But it appears Gitmo has already found another defense team — that of former teen detainee Omar Khadr — with prosecution. The clerk of the Military Court of Review, to which Khadr’s attorneys are appealing his plea deal in light of recent court decisions limiting law of war prosecutions, has accused Khadr’s defense of leaking documents to Lawfare blog and potentially to The Canadian Press.
Documents already filed with the Court of Military Commission Review include, for example, the former Guantanamo Bay prisoner’s reasons for having his conviction for five war crimes quashed. The court has yet to release the brief, filed last November, although The Canadian Press obtained a copy at the time and reported on its contents.
The matter came to a head earlier this month when Clerk of Court, Mark Harvey, essentially accused the lawyers of giving a defence filing and government response to the U.S.-based blog Lawfare in apparent violation of security procedures he had implemented.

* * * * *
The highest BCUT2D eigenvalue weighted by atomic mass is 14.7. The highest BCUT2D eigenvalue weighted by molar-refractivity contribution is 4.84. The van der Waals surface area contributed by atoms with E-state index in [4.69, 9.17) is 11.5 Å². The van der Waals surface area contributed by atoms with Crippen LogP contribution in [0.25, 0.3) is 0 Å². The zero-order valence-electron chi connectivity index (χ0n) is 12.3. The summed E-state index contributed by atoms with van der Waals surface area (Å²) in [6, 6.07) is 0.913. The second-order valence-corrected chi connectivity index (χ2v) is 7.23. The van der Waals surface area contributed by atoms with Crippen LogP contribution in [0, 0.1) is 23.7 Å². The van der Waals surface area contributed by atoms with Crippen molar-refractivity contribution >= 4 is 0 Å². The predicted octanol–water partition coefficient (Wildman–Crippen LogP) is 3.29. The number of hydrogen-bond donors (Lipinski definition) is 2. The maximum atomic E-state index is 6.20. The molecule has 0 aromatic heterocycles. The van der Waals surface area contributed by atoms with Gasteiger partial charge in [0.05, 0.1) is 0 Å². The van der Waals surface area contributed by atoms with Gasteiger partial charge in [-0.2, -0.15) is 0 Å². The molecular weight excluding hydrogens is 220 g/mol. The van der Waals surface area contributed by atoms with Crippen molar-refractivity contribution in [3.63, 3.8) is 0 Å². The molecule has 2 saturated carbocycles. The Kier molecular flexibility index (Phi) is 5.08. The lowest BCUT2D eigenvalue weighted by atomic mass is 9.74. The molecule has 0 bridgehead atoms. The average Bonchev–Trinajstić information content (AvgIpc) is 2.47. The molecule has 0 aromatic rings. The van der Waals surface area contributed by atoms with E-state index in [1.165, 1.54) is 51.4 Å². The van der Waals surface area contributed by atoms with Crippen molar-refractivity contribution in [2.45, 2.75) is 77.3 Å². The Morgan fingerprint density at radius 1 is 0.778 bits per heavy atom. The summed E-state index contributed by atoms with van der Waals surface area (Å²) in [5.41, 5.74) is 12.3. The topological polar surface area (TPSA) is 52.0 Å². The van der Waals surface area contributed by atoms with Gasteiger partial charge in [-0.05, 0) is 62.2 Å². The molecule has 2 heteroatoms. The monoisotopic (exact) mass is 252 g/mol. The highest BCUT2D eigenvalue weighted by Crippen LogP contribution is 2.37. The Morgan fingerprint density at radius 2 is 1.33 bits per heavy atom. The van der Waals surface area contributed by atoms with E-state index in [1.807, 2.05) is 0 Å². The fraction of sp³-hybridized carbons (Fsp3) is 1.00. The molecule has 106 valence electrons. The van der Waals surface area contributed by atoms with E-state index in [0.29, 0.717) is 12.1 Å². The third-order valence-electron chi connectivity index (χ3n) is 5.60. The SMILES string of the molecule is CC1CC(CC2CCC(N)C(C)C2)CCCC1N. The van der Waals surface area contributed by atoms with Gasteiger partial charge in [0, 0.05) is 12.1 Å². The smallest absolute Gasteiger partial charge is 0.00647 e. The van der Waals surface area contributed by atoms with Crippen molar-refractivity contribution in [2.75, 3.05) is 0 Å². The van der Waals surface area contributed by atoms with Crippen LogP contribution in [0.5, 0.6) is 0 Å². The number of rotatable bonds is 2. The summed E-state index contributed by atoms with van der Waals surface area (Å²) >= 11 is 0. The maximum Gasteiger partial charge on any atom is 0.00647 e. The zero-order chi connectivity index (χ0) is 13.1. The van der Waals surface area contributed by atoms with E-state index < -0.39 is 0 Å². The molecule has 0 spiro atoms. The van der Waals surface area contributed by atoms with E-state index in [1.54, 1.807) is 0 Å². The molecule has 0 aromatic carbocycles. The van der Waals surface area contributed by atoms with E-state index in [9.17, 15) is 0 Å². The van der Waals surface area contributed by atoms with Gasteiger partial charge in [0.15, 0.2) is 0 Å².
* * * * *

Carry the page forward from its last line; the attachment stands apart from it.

While it’s not clear who did turn over the material which The Canadian Press also received, court documents show Harvey wrote to Khadr’s lawyer, Sam Morison, to warn that such a violation could “result in the loss of access to classified and sensitive information.”
Loss of security clearance would effectively preclude a lawyer from doing any government work.
The defence says under Harvey’s system, documents must go to the Office of the Military Commission — which prosecuted Khadr and is a litigant in his appeal — for vetting, clearance and release to the media.
So far, the commission has made public only four of 19 defence documents, but seven of 12 government filings. The numbers are “decidedly skewed” in the government’s favour, the defence argues.
While GItmo is not threatening Khadr’s lawyers with prosecution, it is threatening to strip their security clearances.
Just days earlier, Canadian journalists filed a court challenge for the right to interview Khadr, who is being held in a jail in Edmonton. The journalists argue Canadians have the right to know Khadr’s story from him directly.
It seems neither the US nor Canada want their citizens to know the story of this young man, who has been imprisoned since he was a 15-year-old boy.